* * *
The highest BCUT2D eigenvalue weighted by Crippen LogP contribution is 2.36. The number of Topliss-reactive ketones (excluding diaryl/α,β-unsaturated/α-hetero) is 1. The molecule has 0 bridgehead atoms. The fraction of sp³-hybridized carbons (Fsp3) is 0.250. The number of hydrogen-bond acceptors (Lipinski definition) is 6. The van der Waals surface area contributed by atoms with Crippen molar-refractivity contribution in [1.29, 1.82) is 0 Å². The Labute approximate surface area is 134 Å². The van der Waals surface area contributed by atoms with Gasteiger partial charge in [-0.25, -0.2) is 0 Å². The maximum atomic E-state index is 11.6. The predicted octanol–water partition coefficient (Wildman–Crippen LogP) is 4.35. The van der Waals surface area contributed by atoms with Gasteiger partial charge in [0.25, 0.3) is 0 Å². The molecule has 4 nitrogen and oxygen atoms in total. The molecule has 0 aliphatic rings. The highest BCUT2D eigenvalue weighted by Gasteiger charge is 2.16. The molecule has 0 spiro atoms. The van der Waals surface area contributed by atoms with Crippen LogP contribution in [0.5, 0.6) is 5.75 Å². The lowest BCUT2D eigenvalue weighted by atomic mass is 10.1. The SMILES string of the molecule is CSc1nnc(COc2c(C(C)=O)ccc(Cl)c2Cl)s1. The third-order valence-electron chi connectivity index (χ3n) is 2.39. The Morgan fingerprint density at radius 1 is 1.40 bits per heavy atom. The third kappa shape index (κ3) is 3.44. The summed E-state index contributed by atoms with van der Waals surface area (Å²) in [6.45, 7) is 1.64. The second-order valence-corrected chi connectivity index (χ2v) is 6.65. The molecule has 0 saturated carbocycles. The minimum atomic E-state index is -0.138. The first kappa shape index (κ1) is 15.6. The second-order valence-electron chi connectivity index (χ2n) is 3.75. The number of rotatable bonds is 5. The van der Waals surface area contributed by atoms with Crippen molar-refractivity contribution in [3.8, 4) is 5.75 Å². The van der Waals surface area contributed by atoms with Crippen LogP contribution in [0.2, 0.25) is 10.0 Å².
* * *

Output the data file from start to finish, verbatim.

The highest BCUT2D eigenvalue weighted by Crippen LogP contribution is 2.36. The number of Topliss-reactive ketones (excluding diaryl/α,β-unsaturated/α-hetero) is 1. The molecule has 0 bridgehead atoms. The fraction of sp³-hybridized carbons (Fsp3) is 0.250. The number of hydrogen-bond acceptors (Lipinski definition) is 6. The van der Waals surface area contributed by atoms with Crippen molar-refractivity contribution in [1.29, 1.82) is 0 Å². The Labute approximate surface area is 134 Å². The van der Waals surface area contributed by atoms with Gasteiger partial charge in [-0.25, -0.2) is 0 Å². The maximum atomic E-state index is 11.6. The predicted octanol–water partition coefficient (Wildman–Crippen LogP) is 4.35. The van der Waals surface area contributed by atoms with Gasteiger partial charge in [0.25, 0.3) is 0 Å². The molecule has 4 nitrogen and oxygen atoms in total. The molecule has 0 aliphatic rings. The highest BCUT2D eigenvalue weighted by Gasteiger charge is 2.16. The molecule has 0 spiro atoms. The van der Waals surface area contributed by atoms with Crippen LogP contribution in [0.5, 0.6) is 5.75 Å². The lowest BCUT2D eigenvalue weighted by atomic mass is 10.1. The SMILES string of the molecule is CSc1nnc(COc2c(C(C)=O)ccc(Cl)c2Cl)s1. The third-order valence-electron chi connectivity index (χ3n) is 2.39. The Morgan fingerprint density at radius 1 is 1.40 bits per heavy atom. The third kappa shape index (κ3) is 3.44. The summed E-state index contributed by atoms with van der Waals surface area (Å²) in [6.45, 7) is 1.64. The second-order valence-corrected chi connectivity index (χ2v) is 6.65. The molecule has 0 saturated carbocycles. The minimum atomic E-state index is -0.138. The first kappa shape index (κ1) is 15.6. The second-order valence-electron chi connectivity index (χ2n) is 3.75. The number of rotatable bonds is 5. The van der Waals surface area contributed by atoms with Crippen molar-refractivity contribution in [3.8, 4) is 5.75 Å². The van der Waals surface area contributed by atoms with Crippen LogP contribution in [0.2, 0.25) is 10.0 Å².